The increasing availability of 3D printed medical devices, like hip implants or cranial plates, and the potential benefits of 3D printed drugs, makes additive manufacturing in healthcare hard to ignore. Committed to assuring the safety of such products, the FDA has been keeping a watchful eye on the technology’s progress, both internally and through the current market.
On December 4 2017, FDA Commissioner Dr. Scott Gottlieb released a statement reaffirming the agency’s commitment to a “new era of 3D printing of medical products.” In addition to outlining the FDA’s views on 3D printing, the statement announces the agency’s latest guidance for manufacturers submitting 3D printed devices for approval.
A comprehensive review of the market
The statement confirms that, to date, the FDA has reviewed over 100 3D printed medical devices currently on the market: from spinal implants and custom facial reconstructions, to 3D printed pills – the first of which was passed in 2015. As Gottlieb notes, “This is likely just the tip of the iceberg given the exponential growth of innovative research in this field.”
In the future the agency expects to see more medical products containing biological matter, including the direct 3D printing of new skin cells to treat burns wounds. 3D printed, fully functional organs are also a possibility, though experiments are still far from this reality.
A collection of beating, 3D bioprinted heart cells used in WFIRM’s “Body on a Chip” research. Clip via Supplementary Materials, Scientific Reports.
In-house research and investigation
On site, the FDA has two facilities with dedicated 3D printing research projects. According to Gottlieb, The Center for Drug Evaluation and Research (CDER) “enables FDA scientists to conduct research to determine how the 3D printing of drugs impacts inactive ingredients and other drug components as well as the quality control process of manufacturing.”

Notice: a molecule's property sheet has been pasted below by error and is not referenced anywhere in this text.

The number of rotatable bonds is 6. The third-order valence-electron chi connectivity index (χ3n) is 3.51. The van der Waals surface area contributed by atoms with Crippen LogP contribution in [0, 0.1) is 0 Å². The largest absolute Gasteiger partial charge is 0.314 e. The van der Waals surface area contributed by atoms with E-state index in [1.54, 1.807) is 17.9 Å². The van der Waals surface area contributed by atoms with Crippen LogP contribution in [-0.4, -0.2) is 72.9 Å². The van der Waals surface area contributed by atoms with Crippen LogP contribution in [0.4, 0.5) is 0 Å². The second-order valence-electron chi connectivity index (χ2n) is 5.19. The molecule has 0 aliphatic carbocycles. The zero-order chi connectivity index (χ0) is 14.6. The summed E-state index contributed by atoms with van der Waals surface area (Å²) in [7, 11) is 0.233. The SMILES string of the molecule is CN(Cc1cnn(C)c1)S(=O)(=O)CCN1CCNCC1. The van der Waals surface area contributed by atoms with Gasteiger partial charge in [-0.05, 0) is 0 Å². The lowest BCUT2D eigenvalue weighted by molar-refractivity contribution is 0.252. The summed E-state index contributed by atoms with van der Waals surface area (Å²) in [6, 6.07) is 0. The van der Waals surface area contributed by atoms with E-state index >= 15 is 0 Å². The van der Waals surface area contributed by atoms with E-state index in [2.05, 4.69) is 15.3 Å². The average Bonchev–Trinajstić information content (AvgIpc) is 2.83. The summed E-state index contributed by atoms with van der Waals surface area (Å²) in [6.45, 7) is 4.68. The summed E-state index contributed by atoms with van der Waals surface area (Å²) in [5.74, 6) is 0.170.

In a second facility, the Center for Devices and Radiological Health (CDRH), researchers have been using 3D printers “to investigate the effect of design changes on the safety and performance of devices, and to determine how iterative changes alter the device’s fit and functionality.”
Insights gained from these centers has enabled the FDA to develop a policy framework for medical manufacturers, including the CDER’s Emerging Technology Program for pharmaceutical design.
More 3D printed devices for 2018
The new guidance from the FDA clarifies the agency’s recommendations to companies making 3D printed medical devices. Though a non-binding outline, the document serves as a valuable template that could help certify even more 3D printed medical devices in 2018.
Closing the statement, Gottlieb makes a projection on the future of healthcare. While many things remain uncertain, i.e. how 3D printed devices will penetrate the market, the viability of 3D printed cells, he says, “3D printing is certain to alter the daily practice of medicine where patients will be treated with medical products manufactured specifically for them,”
“The FDA has an important mission to help advance these efforts while also protecting patients who depend on medical products to be safe and effective.”
Nominations for the second annual 3D Printing Industry Awards are now open. Make your selections for best medical application and more here.
Featured image shows UAlberta’s Stella Mathews holding up a 3D printed maple leaf sample. Photo by Michael Brown